hide

Read Next

Reference Points

I just spent some time reading Thomas Schelling's "Choice and Consequences" and I heartily recommend it. Here's a Google books link to the chapter I was reading, "The Intimate Contest for Self Command."

It's fascinating, and if you like LessWrong, rationality, understanding things, decision theories, figuring people and the world out - well, then I think you'd like Schelling. Actually, you'll probably be amazed with how much of his stuff you're already familiar with - he really established a heck of a lot modern thinking on game theory.

Allow me to depart from Schelling a moment, and talk of Sam Snyder. He's a very intelligent guy who has lots of intelligent thoughts. Here's a link to his website - there's massive amounts of data and references there, so I'd recommend you just skim his site if you go visit until you find something interesting. You'll probably find something interesting pretty quickly.

I got a chance to have a conversation with him a while back, and we covered immense amounts of ground. He introduced me to a concept I've been thinking about nonstop since learning it from him - reference points.

Now, he explained it very eloquently, and I'm afraid I'm going to mangle and not do justice to his explanation. But to make a long story really short, your reference points affect your motivation a lot.

Jonathanscard: A social experiment, or not?

On DROdio

Jonathanscard -- a geeky 2.0 take on the "give a penny, leave a penny" concept -- has been all over the news recently (if you haven't heard the backstory, this is a good place to start). I'm surprised at all the harsh words over my brother Sam's hacking of the social experiment.

For example, one HackerNews commentator wrote, "Did Sam Odio's blog get hacked? Because I refuse to believe that the Sam whose comments I've been reading on HN would steal from someone. Sam how is what you're doing different from what Anonymous et al are doing? However irritating Jonathan's experiment is, it doesn't give you the right to impose you idea of morality on them" and plenty of other comments.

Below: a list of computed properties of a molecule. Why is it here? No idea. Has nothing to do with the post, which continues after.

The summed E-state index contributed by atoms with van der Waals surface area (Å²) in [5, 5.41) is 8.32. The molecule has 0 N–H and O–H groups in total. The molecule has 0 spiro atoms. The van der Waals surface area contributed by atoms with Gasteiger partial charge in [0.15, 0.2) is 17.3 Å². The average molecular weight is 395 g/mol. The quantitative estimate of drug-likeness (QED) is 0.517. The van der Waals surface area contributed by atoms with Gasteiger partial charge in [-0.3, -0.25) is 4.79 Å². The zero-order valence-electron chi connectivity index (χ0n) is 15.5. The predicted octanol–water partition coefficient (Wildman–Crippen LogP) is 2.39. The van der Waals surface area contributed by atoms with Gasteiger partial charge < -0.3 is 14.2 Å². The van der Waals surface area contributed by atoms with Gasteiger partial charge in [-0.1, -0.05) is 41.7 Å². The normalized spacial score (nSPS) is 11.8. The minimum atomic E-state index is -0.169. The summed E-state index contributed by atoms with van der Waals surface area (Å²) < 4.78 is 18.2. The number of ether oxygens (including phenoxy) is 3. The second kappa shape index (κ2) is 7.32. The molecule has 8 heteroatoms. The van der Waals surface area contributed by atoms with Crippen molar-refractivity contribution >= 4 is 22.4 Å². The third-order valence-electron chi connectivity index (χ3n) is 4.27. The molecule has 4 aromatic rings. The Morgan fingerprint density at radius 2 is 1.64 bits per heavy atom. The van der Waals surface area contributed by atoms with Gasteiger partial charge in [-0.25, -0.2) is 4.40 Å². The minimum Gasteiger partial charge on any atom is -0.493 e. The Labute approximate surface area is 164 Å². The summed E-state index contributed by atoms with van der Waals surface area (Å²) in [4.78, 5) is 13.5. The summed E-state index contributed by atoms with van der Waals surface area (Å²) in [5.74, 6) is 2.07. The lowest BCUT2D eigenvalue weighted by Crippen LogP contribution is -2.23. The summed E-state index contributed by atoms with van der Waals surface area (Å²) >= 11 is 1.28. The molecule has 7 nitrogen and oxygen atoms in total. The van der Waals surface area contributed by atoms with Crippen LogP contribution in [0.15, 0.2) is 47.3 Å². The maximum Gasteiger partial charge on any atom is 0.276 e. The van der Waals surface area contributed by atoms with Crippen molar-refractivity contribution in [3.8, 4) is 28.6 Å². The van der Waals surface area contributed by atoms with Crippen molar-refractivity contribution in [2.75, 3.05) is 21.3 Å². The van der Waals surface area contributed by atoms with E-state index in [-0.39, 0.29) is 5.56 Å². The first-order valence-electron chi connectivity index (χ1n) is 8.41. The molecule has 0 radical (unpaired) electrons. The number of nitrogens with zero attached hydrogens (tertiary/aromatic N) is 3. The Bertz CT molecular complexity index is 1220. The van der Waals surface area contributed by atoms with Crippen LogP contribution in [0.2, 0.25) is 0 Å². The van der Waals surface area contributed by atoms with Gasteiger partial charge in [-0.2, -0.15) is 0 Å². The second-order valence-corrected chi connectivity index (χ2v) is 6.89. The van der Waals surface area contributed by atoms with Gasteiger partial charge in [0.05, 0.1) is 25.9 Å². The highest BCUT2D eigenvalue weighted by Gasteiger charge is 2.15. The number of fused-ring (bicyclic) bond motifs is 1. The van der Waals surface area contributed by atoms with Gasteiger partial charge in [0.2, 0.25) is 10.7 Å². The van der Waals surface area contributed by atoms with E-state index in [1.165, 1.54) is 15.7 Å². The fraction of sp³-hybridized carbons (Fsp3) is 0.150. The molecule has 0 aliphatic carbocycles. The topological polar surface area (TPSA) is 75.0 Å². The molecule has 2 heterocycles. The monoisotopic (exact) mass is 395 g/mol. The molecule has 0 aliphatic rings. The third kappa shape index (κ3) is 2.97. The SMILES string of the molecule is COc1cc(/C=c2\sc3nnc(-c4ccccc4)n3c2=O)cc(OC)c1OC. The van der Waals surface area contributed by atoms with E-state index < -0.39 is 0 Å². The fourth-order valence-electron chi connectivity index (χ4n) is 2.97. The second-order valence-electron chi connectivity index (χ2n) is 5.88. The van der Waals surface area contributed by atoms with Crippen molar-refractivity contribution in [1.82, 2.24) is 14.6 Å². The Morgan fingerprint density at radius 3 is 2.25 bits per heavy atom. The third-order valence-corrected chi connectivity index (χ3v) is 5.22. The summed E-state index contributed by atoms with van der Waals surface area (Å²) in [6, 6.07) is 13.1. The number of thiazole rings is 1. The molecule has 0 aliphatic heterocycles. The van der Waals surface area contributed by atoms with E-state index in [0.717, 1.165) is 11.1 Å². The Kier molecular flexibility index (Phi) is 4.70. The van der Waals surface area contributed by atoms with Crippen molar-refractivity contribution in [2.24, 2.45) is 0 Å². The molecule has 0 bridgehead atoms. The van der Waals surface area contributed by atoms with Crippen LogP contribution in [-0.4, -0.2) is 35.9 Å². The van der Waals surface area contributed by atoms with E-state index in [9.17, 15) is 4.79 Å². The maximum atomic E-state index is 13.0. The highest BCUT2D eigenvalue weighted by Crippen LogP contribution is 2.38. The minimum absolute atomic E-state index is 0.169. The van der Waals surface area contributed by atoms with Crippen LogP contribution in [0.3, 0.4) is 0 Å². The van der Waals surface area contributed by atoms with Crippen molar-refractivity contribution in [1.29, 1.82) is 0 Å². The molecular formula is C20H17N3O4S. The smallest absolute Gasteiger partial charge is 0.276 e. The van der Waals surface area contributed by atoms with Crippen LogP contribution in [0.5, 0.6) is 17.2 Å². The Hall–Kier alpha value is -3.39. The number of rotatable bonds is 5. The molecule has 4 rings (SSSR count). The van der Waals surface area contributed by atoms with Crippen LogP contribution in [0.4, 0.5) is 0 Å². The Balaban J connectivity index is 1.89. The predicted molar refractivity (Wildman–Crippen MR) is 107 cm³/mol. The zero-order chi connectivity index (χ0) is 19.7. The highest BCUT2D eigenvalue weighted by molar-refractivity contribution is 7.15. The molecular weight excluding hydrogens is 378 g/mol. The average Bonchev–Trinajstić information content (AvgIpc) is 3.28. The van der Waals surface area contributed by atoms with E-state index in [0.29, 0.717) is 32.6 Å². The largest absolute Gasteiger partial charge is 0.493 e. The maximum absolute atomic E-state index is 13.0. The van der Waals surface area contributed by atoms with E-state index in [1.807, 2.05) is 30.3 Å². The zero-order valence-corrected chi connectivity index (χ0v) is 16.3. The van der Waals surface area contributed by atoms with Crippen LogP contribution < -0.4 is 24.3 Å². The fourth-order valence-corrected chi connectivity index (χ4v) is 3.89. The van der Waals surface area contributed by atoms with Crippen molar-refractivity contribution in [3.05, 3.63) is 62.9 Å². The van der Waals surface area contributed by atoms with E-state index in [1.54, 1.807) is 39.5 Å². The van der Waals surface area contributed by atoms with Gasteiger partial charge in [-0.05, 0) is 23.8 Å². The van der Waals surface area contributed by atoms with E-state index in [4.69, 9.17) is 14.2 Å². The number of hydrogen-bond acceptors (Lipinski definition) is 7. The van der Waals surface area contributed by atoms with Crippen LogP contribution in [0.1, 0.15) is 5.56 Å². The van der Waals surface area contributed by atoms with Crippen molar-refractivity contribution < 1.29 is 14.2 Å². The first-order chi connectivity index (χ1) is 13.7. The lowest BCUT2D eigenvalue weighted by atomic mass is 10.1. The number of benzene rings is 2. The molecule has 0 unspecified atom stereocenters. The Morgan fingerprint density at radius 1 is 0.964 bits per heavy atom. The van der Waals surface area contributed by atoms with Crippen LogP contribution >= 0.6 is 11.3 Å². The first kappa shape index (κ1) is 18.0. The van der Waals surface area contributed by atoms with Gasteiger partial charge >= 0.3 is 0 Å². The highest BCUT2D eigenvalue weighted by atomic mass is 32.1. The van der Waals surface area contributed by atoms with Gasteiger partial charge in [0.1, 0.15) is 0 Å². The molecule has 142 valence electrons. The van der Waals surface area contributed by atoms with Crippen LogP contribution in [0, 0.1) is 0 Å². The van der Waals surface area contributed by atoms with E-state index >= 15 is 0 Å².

And It's funny to see those comments on a site titled "HackerNews."

Jonathanscard -- a geeky 2.0 take on the "give a penny, leave a penny" concept -- has been all over the news recently (if you haven't heard the backstory, this is a good place to start). I'm surprised at all the harsh words over my brother Sam's hacking of the social experiment. For example, one HackerNews commentator wrote, "Did Sam Odio's blog get hacked? Because I refuse to believe that the Sam whose comments I've been reading on HN would steal from someone. Sam how is what you're doing different from what Anonymous et al are doing? However irritating Jonathan's experiment is, it doesn't give you the right to impose you idea of morality on them" and plenty of other comments. And It's funny to see those comments on a site titled "HackerNews." The $625 amount Sam transferred off of Jonathanscard onto another Starbucks card was the exact amount my startup, Socialize donated to the card to promote its SDK Speed Challenge competition.  That was not an accident. Sam took a social experiment and ran a social experiment on it.  The money that he transferred was funded by Socialize, and Sam's donating the funds to a good cause.  The card has already been bid on eBay past its face value, garnering even more funds for Save the Children  (which is an awesome hat trick.) Jonathanscard was a social experiment, so isn't what happened exactly the point? 8/14 UPDATE: Read Sam's update about the experiment and his Q&A about the reaction he's been getting    

Rendering New Theme...